Below is a more traditional angle of view using the tilt effect. Most photographers are aware that these effects can be accomplished in newer versions of Photoshop and many iOS apps however I personally would recommend using the lens itself. There is something about committing to the focus area you are interested in and locking that in the RAW file that gives the stretch impact. The lenses are available to rent from Borrow Lenses dot com and Lens Rentals dot com. 

Fall color, Logan Canyon in Northern Utah

Fall color is in full swing here in Utah. Hope everyone is out enjoying it, I know I am. Last year I missed most of it due to travel so this is my first real Utah fall. It is amazing! In the coming weeks I’ll be posting more fall color, images from the Tetons, another Moab trip and an entirely new series. Hope to get things caught up before it starts snowing. Have fun exploring your world!

After a year living in Logan I had the opportunity to drive up to Logan Peak (elevation 9710) this past June with my friend Carston and wow, what a drive it is. As with most drives in the Wasatch-Cache National Forest all but a few sections can be handled with a normal all wheel drive car and competent driver. In this case we passed a Honda Element (not high clearance vehicle) a mile or so from the top and it really was not until the last 100 yard that I had to put the Xterra into 4-wheel low. If you live in the area you should give it a visit sometime. The fastest route is via Logan Canyon and Right Hand Fork. From there go up Crowley Canyon (Forest Route 047) at the junction go west on 052. The next major turn is at White Bedground Camp with the way to Logan Peak well marked (Forest Route 168). This stretch of road goes through a really nice and well developed Aspen grove, has some fun switchbacks and a nice climb at the end where there is a parking area. At this point you will stay left on a nicely graded section of road, not the steep and rocky side trail to the right. The trail stays relatively flat until the last turn onto Forest Route 042. A mile or so later you will be there. This last section I would not attempt in a normal street clearance vehicle as there is a short rocky section that may stop you and the last section before the radio tower that will stop you for sure, plus it would be a pain in the ass to back out. The roads in the area close November 15 or earlier depending on winter weather.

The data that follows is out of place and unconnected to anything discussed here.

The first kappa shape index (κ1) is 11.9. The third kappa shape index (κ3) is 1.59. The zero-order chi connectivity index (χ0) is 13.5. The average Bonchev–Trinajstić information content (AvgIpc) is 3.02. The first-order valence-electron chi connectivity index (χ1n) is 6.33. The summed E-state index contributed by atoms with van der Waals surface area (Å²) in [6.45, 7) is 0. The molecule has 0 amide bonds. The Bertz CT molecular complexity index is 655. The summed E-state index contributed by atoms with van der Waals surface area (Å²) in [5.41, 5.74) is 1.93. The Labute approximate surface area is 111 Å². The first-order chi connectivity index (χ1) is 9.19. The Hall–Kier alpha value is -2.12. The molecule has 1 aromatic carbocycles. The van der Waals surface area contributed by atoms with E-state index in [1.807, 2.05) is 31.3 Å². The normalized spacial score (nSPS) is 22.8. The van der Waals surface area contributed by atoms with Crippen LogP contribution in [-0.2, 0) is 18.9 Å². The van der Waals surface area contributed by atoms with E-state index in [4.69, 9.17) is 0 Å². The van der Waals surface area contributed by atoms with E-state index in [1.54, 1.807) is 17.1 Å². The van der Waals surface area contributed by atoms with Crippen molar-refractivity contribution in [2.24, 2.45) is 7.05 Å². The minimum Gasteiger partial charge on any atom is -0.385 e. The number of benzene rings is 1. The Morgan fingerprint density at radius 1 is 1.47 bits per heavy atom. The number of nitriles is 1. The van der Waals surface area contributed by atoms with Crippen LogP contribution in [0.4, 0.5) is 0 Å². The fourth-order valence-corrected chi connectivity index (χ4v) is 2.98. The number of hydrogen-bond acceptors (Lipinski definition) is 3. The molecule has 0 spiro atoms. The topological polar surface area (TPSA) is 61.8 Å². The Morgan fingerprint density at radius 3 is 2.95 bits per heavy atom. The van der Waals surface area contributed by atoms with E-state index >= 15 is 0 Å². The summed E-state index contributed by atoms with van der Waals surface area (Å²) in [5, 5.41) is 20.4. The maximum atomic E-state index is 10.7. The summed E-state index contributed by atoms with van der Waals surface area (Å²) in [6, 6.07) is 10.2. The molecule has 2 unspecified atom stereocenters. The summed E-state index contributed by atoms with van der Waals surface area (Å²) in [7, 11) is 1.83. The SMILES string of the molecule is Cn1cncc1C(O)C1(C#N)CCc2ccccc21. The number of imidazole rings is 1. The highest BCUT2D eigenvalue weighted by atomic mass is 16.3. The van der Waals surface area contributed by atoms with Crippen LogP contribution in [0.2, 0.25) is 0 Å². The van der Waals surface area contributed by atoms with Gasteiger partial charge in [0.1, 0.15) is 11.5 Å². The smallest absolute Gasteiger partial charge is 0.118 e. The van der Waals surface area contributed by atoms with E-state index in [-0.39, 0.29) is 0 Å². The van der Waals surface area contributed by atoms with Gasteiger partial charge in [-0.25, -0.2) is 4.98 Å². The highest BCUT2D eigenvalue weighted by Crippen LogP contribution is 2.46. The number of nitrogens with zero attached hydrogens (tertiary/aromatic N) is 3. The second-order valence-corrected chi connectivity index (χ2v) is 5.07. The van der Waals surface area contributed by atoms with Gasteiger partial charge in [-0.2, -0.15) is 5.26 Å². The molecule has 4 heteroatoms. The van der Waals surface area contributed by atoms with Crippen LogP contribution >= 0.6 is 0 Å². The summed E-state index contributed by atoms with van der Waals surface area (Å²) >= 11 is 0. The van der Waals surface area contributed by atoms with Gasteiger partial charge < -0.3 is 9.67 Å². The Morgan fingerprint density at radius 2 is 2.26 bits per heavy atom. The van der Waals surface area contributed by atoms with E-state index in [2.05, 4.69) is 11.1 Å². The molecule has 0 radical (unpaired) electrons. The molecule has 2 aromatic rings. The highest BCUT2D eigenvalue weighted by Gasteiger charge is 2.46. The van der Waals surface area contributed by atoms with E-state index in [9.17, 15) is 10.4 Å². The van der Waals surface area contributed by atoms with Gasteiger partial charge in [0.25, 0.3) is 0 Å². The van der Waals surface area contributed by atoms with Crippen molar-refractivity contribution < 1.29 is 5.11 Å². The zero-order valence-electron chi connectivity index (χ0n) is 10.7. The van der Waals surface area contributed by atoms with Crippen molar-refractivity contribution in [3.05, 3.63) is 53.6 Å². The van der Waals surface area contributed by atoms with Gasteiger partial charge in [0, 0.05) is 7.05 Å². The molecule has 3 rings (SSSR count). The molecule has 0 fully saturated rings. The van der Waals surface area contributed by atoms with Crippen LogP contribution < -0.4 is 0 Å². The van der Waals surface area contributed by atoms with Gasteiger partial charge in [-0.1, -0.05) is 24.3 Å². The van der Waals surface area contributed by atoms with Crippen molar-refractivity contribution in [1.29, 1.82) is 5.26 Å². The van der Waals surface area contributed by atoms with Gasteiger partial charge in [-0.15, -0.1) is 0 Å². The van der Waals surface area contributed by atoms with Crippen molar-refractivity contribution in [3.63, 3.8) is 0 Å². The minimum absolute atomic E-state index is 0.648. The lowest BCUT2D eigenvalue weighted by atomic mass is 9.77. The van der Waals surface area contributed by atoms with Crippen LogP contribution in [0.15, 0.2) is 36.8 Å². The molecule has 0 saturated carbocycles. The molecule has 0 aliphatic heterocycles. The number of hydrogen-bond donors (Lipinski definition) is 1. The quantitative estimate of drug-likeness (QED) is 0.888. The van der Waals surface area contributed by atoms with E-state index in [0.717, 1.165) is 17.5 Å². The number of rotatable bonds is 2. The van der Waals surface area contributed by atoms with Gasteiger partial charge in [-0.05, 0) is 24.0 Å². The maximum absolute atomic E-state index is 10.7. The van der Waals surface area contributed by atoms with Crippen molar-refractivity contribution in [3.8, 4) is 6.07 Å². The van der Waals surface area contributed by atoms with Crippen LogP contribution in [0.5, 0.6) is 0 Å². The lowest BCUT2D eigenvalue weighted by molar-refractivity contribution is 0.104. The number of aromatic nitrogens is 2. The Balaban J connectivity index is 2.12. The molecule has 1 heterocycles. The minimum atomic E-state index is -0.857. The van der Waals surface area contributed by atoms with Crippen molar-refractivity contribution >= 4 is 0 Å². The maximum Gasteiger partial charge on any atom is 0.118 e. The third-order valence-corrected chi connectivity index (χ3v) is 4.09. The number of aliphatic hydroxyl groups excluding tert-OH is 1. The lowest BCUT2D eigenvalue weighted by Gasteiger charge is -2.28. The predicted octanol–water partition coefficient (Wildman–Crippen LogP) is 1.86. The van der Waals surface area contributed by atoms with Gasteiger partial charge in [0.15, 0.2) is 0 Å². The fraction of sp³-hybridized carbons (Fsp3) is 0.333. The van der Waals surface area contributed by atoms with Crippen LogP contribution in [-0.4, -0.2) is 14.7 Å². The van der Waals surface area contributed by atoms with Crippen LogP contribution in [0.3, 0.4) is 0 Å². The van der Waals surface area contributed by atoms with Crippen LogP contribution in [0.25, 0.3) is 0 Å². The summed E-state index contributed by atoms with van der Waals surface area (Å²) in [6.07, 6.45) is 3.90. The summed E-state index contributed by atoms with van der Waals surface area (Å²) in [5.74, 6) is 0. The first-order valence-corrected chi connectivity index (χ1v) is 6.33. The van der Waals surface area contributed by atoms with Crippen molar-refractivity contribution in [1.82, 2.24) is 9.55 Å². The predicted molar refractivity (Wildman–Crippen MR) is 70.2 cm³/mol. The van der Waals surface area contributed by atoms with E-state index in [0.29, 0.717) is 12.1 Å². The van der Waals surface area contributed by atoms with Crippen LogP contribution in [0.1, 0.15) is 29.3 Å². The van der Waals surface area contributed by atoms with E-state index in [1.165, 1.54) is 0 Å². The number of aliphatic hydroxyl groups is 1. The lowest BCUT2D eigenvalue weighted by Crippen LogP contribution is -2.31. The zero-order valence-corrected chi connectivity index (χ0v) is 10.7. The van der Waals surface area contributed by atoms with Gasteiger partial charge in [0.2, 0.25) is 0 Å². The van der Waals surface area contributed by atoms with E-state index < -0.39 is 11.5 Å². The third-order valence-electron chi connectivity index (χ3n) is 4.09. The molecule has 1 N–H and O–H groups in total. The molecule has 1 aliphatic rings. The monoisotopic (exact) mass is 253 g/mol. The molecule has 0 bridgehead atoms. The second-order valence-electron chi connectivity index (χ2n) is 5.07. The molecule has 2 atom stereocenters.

Above: View from the top looking East. The road is Forest Route 042. As a side note the day we drove up there was a race and the road was packed with runners and mountain bikers.

Above: Last bits of snow hanging on.

Above: Looking North West from Logan Peak June 2012. These photos give an idea of the place and I would consider them location scout shots. The views would really be stunning on a cool fall morning at first light. I guess that means I have a return trip in the coming months. Yeah! One final note, access to Logan Peak via Providence Canyon was closed as of June 2012 to vehicles (Impassable). If you plan on visiting via that route check with the ranger station to confirm that Forest Route 090 is open.